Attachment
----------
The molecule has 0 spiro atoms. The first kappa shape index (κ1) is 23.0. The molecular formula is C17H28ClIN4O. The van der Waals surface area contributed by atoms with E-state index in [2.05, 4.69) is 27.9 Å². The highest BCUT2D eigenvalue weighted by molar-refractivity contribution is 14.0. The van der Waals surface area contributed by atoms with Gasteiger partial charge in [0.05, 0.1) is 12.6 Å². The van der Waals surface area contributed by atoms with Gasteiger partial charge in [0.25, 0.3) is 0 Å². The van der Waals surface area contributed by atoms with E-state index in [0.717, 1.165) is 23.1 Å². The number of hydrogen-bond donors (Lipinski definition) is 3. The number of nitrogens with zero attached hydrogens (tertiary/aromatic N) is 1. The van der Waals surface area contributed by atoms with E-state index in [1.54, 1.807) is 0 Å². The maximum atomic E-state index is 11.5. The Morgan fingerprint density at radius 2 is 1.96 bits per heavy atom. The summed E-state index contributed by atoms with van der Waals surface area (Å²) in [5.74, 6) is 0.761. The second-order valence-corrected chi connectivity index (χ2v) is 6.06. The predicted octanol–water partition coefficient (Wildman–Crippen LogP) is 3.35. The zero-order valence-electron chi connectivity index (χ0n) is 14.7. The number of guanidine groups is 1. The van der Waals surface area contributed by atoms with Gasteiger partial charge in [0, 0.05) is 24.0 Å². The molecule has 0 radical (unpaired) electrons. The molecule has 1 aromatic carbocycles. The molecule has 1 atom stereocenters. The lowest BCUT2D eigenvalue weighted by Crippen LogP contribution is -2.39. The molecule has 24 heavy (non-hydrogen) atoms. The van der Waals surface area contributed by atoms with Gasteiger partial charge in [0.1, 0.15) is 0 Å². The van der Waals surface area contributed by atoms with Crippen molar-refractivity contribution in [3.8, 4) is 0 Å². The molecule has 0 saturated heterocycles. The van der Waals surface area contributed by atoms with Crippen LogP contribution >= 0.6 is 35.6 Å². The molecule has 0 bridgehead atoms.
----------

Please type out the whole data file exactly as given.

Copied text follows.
The molecule has 0 spiro atoms. The first kappa shape index (κ1) is 23.0. The molecular formula is C17H28ClIN4O. The van der Waals surface area contributed by atoms with E-state index in [2.05, 4.69) is 27.9 Å². The highest BCUT2D eigenvalue weighted by molar-refractivity contribution is 14.0. The van der Waals surface area contributed by atoms with Gasteiger partial charge in [0.05, 0.1) is 12.6 Å². The van der Waals surface area contributed by atoms with Gasteiger partial charge in [0.25, 0.3) is 0 Å². The van der Waals surface area contributed by atoms with E-state index in [0.717, 1.165) is 23.1 Å². The number of hydrogen-bond donors (Lipinski definition) is 3. The number of nitrogens with zero attached hydrogens (tertiary/aromatic N) is 1. The van der Waals surface area contributed by atoms with E-state index in [1.54, 1.807) is 0 Å². The maximum atomic E-state index is 11.5. The Morgan fingerprint density at radius 2 is 1.96 bits per heavy atom. The summed E-state index contributed by atoms with van der Waals surface area (Å²) in [5.74, 6) is 0.761. The second-order valence-corrected chi connectivity index (χ2v) is 6.06. The predicted octanol–water partition coefficient (Wildman–Crippen LogP) is 3.35. The zero-order valence-electron chi connectivity index (χ0n) is 14.7. The number of guanidine groups is 1. The van der Waals surface area contributed by atoms with Gasteiger partial charge in [0, 0.05) is 24.0 Å². The molecule has 0 radical (unpaired) electrons. The molecule has 1 aromatic carbocycles. The molecule has 1 atom stereocenters. The lowest BCUT2D eigenvalue weighted by Crippen LogP contribution is -2.39. The molecule has 24 heavy (non-hydrogen) atoms. The van der Waals surface area contributed by atoms with Gasteiger partial charge in [0.1, 0.15) is 0 Å². The van der Waals surface area contributed by atoms with Crippen molar-refractivity contribution in [3.8, 4) is 0 Å². The molecule has 0 saturated heterocycles. The van der Waals surface area contributed by atoms with Crippen LogP contribution >= 0.6 is 35.6 Å². The molecule has 0 bridgehead atoms.